Earth.Science.Art Project

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Detailed Description

This collaborative project pairs artists from California's Central Coast and San Francisco Bay Area with scientists from the Santa Cruz-based U.S. Geological Survey's Pacific Marine and Coastal Science Center. The artist create work inspired by scientific research.


Date Taken:

Length: 03:21:00

Location Taken: Santa Cruz, CA, US


When artist and curator Lisa Hochstein discovered that a science center was sharing a wall with an art gallery, she became intrigued by the idea of artists and scientists working together "In order to explore different ways they both study and represent the world". With the help of the R. Blitzer Gallery and the USGS's Pacific Coastal & Marine Science Center, Lisa's idea for collaboration was able to come to fruition in the form of the Earth.Science.Art project , where the art in the gallery was inspired by the scientific research being done just on the other side of the wall. 
Sixteen USGS scientists were paired with sixteen professional artists, with the artists' goal being to create a work inspired by their partners' scientific research. The scientists were instructed to create posters illustrative of their research, to hang beside the art work.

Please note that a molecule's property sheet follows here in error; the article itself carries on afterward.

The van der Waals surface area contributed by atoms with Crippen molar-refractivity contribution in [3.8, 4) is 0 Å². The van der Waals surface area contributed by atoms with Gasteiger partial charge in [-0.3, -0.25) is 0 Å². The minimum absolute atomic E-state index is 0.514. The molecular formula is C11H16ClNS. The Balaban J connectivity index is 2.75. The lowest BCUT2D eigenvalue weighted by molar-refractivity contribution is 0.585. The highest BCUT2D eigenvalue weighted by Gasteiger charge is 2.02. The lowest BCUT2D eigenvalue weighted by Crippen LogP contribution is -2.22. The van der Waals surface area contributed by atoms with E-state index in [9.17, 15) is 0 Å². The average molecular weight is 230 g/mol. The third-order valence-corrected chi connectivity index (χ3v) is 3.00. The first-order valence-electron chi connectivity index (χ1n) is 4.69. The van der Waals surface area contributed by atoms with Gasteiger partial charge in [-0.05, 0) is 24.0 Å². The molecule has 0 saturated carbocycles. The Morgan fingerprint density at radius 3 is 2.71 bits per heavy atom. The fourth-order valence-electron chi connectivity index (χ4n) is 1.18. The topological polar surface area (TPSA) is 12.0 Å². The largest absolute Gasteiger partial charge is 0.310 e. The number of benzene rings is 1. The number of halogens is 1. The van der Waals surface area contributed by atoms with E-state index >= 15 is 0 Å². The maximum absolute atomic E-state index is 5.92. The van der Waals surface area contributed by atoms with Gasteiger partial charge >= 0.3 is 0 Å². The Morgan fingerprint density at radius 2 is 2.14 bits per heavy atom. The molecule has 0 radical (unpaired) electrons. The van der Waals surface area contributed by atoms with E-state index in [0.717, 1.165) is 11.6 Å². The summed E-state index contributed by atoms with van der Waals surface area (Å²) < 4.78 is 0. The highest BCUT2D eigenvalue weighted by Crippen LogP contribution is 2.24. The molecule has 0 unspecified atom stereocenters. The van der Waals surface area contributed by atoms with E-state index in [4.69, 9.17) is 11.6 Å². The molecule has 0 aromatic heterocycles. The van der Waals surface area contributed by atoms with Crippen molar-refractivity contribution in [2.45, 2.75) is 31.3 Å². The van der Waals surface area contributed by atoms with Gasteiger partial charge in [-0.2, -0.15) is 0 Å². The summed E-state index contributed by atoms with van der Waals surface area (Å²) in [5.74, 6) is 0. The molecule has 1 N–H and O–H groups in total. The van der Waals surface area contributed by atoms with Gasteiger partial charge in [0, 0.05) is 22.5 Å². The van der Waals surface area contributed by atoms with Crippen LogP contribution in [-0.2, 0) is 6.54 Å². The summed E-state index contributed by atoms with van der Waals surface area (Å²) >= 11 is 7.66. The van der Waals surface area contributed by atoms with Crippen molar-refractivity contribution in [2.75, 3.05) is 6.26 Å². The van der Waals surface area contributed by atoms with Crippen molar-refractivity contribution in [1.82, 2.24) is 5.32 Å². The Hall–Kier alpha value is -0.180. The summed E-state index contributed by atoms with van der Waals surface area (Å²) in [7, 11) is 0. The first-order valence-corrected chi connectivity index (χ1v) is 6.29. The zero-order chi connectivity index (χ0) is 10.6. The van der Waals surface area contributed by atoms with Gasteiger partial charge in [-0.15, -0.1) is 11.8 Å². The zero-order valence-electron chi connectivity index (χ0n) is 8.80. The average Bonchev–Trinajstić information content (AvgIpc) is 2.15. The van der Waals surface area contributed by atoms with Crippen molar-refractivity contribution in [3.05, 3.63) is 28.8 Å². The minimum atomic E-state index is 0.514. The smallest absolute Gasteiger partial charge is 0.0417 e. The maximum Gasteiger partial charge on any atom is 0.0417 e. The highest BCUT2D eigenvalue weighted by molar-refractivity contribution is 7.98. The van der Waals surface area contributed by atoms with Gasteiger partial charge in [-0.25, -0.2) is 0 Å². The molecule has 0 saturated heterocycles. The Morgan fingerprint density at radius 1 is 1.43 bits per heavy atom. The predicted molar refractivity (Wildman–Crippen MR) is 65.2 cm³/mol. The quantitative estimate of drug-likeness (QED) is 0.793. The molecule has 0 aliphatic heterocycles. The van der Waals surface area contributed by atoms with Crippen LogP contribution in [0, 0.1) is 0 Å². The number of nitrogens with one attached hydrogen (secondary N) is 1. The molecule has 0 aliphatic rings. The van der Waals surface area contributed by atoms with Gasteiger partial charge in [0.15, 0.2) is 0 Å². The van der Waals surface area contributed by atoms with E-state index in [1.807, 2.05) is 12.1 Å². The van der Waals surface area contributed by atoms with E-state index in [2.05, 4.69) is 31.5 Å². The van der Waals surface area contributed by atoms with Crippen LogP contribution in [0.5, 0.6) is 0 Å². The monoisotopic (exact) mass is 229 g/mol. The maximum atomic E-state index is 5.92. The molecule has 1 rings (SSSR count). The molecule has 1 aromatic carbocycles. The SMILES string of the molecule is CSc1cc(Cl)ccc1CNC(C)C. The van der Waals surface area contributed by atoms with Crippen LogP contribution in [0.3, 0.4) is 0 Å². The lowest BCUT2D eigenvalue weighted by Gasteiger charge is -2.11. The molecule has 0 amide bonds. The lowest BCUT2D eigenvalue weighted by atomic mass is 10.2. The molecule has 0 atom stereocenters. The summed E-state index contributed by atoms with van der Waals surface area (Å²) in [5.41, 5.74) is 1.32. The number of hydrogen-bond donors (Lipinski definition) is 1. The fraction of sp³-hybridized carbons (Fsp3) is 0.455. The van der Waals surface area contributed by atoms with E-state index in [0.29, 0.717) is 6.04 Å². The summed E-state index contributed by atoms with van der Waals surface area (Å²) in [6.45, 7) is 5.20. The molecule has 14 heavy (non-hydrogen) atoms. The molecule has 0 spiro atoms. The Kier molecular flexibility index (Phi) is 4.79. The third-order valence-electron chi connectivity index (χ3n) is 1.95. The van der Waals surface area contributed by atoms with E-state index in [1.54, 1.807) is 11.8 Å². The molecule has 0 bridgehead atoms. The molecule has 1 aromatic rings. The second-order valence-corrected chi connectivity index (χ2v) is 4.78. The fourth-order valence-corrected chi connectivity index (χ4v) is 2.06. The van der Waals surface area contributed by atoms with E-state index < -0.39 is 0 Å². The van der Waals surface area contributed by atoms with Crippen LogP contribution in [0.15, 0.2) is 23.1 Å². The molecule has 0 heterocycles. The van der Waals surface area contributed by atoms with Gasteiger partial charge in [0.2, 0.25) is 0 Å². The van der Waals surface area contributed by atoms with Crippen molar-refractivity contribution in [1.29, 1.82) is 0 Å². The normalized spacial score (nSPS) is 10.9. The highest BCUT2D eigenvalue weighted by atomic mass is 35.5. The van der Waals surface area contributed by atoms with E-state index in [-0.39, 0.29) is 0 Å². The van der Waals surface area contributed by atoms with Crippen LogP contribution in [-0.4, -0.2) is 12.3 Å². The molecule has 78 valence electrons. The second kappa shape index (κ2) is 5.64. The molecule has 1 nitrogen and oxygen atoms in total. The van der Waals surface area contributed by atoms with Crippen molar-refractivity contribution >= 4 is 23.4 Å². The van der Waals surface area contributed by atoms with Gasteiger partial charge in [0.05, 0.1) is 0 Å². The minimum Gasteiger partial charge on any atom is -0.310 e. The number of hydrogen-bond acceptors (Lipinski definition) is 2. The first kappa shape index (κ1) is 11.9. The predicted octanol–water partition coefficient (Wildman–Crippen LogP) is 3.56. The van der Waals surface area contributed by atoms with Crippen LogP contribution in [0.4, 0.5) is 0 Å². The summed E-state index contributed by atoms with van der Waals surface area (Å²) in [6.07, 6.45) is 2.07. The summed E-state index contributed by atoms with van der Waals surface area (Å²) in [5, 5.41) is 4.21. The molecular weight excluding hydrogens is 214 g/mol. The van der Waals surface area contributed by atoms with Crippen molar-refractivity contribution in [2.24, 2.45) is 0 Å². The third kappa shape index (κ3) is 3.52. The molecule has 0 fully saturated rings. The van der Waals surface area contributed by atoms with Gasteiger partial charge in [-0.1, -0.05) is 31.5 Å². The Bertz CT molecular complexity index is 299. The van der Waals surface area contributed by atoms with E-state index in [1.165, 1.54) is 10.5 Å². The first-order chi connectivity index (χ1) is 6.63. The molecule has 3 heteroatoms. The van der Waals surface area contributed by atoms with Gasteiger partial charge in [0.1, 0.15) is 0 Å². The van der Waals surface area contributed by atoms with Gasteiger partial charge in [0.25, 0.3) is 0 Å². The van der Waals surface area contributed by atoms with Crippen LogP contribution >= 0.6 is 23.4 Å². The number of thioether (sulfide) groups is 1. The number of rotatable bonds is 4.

The ripples in the field study photographs of sedimentologist David Rubin, inspired artist Adam Cardello, due to their mesmerizing gradual repetitive motion. 
Denise Smith felt an emotional connection with Li Erikson's research on how changing climate is redefining the Alaskan coastline, and how those changes affect native populations. 
Artist Jamie Abbott was immediately drawn to Amy Draut's work on the dam removal and river restoration project for the Elwha River in Washington state. 
Artist Helen Golden actually got to work with her own daughter, USGS geographer Nadine Golden.
As a science illustrator, Amadeo Bachar was very excited to be asked to be a part of the Earth.Science.Art project. This piece is based off the research of Patrick Barnard who studies seafloor morphology and sediment movement in the San Francisco Bay.